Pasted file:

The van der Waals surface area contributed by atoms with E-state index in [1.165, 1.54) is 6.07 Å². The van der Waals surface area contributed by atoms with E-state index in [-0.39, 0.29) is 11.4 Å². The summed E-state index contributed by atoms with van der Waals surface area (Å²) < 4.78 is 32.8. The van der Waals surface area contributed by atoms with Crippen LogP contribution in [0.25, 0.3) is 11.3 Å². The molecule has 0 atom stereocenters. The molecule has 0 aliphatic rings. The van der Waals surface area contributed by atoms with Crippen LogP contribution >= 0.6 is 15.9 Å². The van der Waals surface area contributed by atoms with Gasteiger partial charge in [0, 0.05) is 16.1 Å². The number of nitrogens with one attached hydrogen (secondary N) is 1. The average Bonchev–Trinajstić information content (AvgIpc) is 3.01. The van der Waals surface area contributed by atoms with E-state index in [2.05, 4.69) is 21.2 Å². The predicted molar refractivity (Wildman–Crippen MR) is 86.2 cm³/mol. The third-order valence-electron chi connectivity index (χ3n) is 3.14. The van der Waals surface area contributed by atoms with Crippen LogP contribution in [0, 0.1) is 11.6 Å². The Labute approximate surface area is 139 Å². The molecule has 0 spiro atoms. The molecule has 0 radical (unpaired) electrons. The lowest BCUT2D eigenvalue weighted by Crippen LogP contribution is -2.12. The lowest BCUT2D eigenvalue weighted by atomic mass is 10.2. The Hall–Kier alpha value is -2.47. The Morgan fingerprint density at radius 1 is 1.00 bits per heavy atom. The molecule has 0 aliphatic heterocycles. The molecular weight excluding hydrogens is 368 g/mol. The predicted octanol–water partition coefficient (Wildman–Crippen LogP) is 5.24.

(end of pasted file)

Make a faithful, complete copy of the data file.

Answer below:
The van der Waals surface area contributed by atoms with E-state index in [1.165, 1.54) is 6.07 Å². The van der Waals surface area contributed by atoms with E-state index in [-0.39, 0.29) is 11.4 Å². The summed E-state index contributed by atoms with van der Waals surface area (Å²) < 4.78 is 32.8. The van der Waals surface area contributed by atoms with Crippen LogP contribution in [0.25, 0.3) is 11.3 Å². The molecule has 0 atom stereocenters. The molecule has 0 aliphatic rings. The van der Waals surface area contributed by atoms with Crippen LogP contribution >= 0.6 is 15.9 Å². The van der Waals surface area contributed by atoms with Gasteiger partial charge in [0, 0.05) is 16.1 Å². The number of nitrogens with one attached hydrogen (secondary N) is 1. The average Bonchev–Trinajstić information content (AvgIpc) is 3.01. The van der Waals surface area contributed by atoms with E-state index in [2.05, 4.69) is 21.2 Å². The predicted molar refractivity (Wildman–Crippen MR) is 86.2 cm³/mol. The third-order valence-electron chi connectivity index (χ3n) is 3.14. The van der Waals surface area contributed by atoms with Crippen LogP contribution in [0, 0.1) is 11.6 Å². The Labute approximate surface area is 139 Å². The molecule has 0 spiro atoms. The molecule has 0 radical (unpaired) electrons. The lowest BCUT2D eigenvalue weighted by Crippen LogP contribution is -2.12. The lowest BCUT2D eigenvalue weighted by atomic mass is 10.2. The Hall–Kier alpha value is -2.47. The Morgan fingerprint density at radius 1 is 1.00 bits per heavy atom. The molecule has 0 aliphatic heterocycles. The molecular weight excluding hydrogens is 368 g/mol. The predicted octanol–water partition coefficient (Wildman–Crippen LogP) is 5.24.